Cognizant to cut 7,000 mid-senior level jobs, exit content moderation
Infosys lays off up to 10,000 employees in mid, senior level
Capgemini cuts workforce by 500

Some of the news coming out of top Indian information technology (IT) companies over the past few months has made for grim reading. But perhaps not all, it would seem.

TCS, Infosys, HCL Tech and others hired over 64,000 in six months to September
Cognizant to hire over 23,000 students in 2020

The headlines, though contradictory, are not very dissimilar to previous years. In fact, the major Indian IT companies—Tata Consultancy Services (TCS), Infosys Ltd, HCL Technologies Ltd, Wipro and Tech Mahindra—undertake this workforce reorganisation every year. As do companies like US-listed Accenture Plc and Cognizant Technology Solutions as well as French IT company Capgemini—all of whom have between 33% and 70% of their workforce in India.

But this year has been a bit different.

The employees being laid off were mostly mid-to-senior level. Say, an architect, a tech lead, or those holding managerial positions such as project manager or delivery manager. Those being hired are fresh out of engineering school.

It’s almost a tectonic shift in an industry that employs about 4 million people. It also accounts for $136 billion of India’s total exports, according to industry lobby group National Association of Software and Services Companies (Nasscom). Plus, IT makes for about 8% of India’s GDP.

“The companies argue that they’re trying to reduce employee cost and flatten the organisation structure—“pyramid actions”, as Cognizant Chief Executive Brian Humphries calls it. But there’s bound to be a ripple effect.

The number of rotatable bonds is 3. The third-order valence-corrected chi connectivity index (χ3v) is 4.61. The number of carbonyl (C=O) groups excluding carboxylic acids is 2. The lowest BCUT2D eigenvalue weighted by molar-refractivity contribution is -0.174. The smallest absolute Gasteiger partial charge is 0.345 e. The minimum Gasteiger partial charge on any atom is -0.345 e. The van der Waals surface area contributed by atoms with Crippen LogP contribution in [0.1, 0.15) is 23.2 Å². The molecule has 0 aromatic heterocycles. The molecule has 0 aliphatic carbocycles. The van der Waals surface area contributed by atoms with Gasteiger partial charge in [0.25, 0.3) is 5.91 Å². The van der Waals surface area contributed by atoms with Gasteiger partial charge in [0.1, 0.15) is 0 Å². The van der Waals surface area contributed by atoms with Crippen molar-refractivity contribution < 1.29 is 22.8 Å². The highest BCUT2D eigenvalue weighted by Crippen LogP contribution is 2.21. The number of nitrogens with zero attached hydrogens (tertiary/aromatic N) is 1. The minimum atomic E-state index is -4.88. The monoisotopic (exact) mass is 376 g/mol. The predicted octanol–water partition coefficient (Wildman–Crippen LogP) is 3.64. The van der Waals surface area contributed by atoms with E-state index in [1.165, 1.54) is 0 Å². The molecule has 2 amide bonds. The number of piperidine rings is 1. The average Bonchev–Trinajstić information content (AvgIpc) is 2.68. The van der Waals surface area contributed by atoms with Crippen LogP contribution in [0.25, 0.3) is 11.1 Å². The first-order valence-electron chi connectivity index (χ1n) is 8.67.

The IT industry has had a strong run since the turn of the millennium, the stumble during the 2008–09 financial crisis notwithstanding. US- and Europe-based companies outsourced support jobs such as back-end operations and customer support operations to these companies. IT firms could bill a client based on how many employees were working on the contract, and so they hired engineering graduates by the droves. As contracts poured in thick and fast, quick promotions were still seen as the perfect carrot to keep employees happy.

“When companies are growing at 30–40%, you don’t have time to breathe. You don’t want people to leave, so you promote them every two or three years. You take the easy way out,” explains V Balakrishnan, former chief financial officer at Infosys.

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On the back of this sterling growth, TCS rose to become the largest private-sector employer in India, with nearly 425,000 employees. Infosys, the poster-child of the IT boom, has more than 228,000 employees, while Wipro has nearly 176,000.